Saturday, August 25, 2007

Sub-Prime Time

Here we go again.

I’ve been in this business long enough to call to mind several big financial scandals. Not Enron and WorldCom types—ultimately, those were, to my way of thinking, pretty isolated cases, albeit driven by the motivation that seems to drive all financial scandals: greed and hubris.

However, over the past couple of weeks, retirement savings balances have been buffeted about by concerns about liquidity in the market, triggered by issues regarding institutions that have (apparently) loaned money to people that were based on property values that were projected to go up—when they haven’t. The problem, of course, isn’t just people being overextended on their mortgages (though that is a problem), or the firms that have allowed that situation to occur (though that is also a problem); it’s that the latter have created a whole category of investments that consist of those unraveling mortgage commitments—and lots of us have money tied up in those investments – or impacted by money tied up in those investments - whether we know it or not.

Signs of Trouble

It’s not like we couldn’t see this coming. People have been wringing their hands about the housing bubble bursting for quite some time now. Just like we did about junk bonds (before we called them “high-yield”), derivatives (before we started referring to them as “alternative” investments), and hedge funds (which are also sometimes called alternative investments, but here mainly because, IMHO, many have really been alternatives TO investing, à la betting against the market). Now, I’ll concede that the latter hasn’t imploded yet, at least not on a broad-scale, but the signs are all there, and we’ve already seen a couple “blow up.” But, as for our most recent problem, let’s be honest with ourselves—those who buy into (or take on) something called “subprime” certainly can’t plausibly say they didn’t see the potential for problems.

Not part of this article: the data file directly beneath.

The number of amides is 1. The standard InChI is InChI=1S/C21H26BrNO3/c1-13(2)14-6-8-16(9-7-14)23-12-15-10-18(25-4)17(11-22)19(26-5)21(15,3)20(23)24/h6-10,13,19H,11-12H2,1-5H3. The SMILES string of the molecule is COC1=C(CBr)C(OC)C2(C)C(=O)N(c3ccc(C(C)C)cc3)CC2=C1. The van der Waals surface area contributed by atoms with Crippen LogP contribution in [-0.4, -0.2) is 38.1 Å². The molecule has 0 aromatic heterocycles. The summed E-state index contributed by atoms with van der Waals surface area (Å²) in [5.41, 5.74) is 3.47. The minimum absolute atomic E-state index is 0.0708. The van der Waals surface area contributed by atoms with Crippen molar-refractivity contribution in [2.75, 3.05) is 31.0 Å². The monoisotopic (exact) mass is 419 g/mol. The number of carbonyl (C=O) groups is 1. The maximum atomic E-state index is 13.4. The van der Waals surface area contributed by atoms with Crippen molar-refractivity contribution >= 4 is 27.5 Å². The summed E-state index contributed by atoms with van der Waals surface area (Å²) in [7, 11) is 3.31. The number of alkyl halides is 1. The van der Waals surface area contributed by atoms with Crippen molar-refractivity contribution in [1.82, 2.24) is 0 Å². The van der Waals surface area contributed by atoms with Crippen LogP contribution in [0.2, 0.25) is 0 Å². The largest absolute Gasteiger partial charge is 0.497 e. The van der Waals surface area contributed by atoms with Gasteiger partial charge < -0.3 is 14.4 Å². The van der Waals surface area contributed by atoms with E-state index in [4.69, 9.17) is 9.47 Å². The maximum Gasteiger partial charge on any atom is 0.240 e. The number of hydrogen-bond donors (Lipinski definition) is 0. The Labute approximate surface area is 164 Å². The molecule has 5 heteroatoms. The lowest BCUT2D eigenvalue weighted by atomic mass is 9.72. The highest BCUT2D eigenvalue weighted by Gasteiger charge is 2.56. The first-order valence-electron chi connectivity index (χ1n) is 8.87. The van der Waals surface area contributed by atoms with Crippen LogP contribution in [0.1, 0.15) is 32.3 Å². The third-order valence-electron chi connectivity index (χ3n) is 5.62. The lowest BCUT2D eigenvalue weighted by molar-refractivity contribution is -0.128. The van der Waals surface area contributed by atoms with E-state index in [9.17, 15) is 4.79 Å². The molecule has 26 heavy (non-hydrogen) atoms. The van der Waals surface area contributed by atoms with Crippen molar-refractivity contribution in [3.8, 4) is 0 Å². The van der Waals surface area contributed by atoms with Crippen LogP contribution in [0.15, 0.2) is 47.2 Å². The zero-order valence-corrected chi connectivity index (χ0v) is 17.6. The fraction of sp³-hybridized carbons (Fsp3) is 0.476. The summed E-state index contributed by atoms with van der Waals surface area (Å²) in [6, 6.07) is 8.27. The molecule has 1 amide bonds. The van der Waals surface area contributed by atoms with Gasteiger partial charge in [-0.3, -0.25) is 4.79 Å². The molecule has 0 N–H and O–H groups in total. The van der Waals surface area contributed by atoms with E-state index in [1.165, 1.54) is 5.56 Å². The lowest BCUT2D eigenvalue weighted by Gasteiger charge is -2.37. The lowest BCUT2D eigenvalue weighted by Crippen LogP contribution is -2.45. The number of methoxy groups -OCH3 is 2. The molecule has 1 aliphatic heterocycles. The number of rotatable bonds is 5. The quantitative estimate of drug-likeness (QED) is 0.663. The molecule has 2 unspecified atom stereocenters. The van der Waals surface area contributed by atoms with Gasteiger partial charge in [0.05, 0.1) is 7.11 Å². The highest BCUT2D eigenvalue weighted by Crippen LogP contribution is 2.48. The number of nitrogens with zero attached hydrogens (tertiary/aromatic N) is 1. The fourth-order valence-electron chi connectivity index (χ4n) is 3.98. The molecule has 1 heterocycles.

None of this is inherently bad, of course. Part of the beauty of our free market system lies in its ability to create new ways for innovative minds to raise capital and make money. Where we get into trouble is (a) when everybody “catches on” to the latest idea (thus drying up much or all of the opportunity), and (b) when “they” do so via “leverage”—that is, spending money they don’t have. Now, leverage, too, can be an enabling thing, but when everybody is doing it, well, sooner or later, the people who lend money always seem to want to be repaid—and, generally speaking, when the collateral that supports such investments can least afford that demand.